I have been a resident of Sandy Springs, GA for nearly 30 years and it excites me that new Express Lanes are going to help commuters reduce their hours on the road. However, there are many stakeholders that have waited until the last minute to get involved in the process. I started attending meetings, reading information published by the GA DOT years ago so that I could understand how this massive road project would effect me, my family, and my property.
As a deadline looms to cement plans for a Ga. 400 expansion through north Fulton County, leaders in three cities are still working to negotiate their wish lists with state road planners.
And a letter sent Aug. 26 revealed new concerns of the Fulton County school district and a gulf between what the state wants and the schools’ willingness to agree to it.
The Fulton County Schools’ superintendent said the plan to build Ga. 400 express lanes close to two schools puts students at risk. He said he would need as much as $10 million more from taxpayers to keep children safe.
The plan to build elevated lanes near schools potentially leaves the district with “very expensive steps that would need to take place in order to ensure a safe school environment,” Superintendent Mike Looney wrote in an Aug. 26 letter to Georgia Department of Transportation officials.
Looney’s letter questioning the proposed design of the $1.6 billion project comes as elected leaders in Alpharetta, Sandy Springs and Roswell are voicing their own concerns to the road experts at GDOT. All hope state leaders will approve their requests for last-minute adjustments to the road plan.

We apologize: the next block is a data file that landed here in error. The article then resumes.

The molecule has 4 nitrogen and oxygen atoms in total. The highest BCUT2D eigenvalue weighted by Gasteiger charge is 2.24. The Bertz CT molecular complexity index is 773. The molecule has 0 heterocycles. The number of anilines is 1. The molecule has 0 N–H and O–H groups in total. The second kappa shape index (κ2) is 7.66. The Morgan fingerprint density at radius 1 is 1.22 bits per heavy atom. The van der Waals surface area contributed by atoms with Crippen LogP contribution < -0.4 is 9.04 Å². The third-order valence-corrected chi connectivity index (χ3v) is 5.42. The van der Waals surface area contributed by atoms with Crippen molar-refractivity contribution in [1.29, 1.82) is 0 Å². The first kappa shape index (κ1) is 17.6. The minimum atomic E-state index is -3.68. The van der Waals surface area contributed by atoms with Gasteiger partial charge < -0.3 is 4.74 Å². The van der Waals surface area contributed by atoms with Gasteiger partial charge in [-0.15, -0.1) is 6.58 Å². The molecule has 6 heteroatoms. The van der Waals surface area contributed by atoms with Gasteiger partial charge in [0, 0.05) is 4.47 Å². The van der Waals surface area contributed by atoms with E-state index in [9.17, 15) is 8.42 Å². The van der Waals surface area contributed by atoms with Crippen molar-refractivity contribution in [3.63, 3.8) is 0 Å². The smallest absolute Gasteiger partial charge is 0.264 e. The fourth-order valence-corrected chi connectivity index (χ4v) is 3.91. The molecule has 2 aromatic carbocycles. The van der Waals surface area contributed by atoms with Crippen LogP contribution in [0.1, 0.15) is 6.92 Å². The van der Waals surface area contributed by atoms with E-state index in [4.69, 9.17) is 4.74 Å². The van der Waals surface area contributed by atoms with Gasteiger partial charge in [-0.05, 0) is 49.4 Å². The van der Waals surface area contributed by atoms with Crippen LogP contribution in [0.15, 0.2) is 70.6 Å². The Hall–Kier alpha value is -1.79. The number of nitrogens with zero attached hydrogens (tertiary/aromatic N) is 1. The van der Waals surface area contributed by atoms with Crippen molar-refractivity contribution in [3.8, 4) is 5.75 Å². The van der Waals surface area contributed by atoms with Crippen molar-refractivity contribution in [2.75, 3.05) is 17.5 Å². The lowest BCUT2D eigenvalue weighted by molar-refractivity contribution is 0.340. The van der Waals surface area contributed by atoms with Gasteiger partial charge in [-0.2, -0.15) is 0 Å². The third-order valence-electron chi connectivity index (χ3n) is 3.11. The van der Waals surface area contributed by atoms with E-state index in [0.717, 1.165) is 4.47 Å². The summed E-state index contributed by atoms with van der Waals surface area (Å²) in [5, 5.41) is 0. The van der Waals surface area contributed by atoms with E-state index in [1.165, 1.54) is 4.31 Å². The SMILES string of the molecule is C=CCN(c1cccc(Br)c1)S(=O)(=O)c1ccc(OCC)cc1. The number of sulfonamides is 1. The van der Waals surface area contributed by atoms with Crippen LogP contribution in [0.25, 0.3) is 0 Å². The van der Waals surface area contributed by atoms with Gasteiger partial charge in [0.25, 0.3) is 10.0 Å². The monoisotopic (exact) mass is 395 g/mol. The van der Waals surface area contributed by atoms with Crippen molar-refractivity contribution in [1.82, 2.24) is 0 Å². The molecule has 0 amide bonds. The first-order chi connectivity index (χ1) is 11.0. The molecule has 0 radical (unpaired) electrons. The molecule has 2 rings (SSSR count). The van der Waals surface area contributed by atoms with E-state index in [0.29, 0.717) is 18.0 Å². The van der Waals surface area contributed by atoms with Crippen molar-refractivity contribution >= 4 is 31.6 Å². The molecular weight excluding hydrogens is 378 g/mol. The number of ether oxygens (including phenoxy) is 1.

All the negotiations need to finish soon so GDOT can finalize the design by the end of the month. That’s the rough deadline so GDOT can send a plan to the Federal Highway Administration for environmental approval and stay on schedule. Then, the state will put the project out for bid.
But none have gone so far as Looney, who wrote, “students, their families and the neighboring community will end up being a ‘loser’ any way this progresses.” The three cities offered suggestions for their preferred routes and outcomes, but Looney did not offer any solutions beyond one that GDOT had already rejected as not feasible.
The Ga. 400 expansion is the most transformative road project for north Fulton County in decades. The state plans to add 16 miles of tolled express lanes on Ga. 400 between the North Springs MARTA station and McFarland Parkway. It also represents MARTA’s first step in a larger expansion north, adding four bus rapid transit stations along the road.
“There’s going to be pain and agony and anger,” he said. “People’s lives are going to be disrupted.”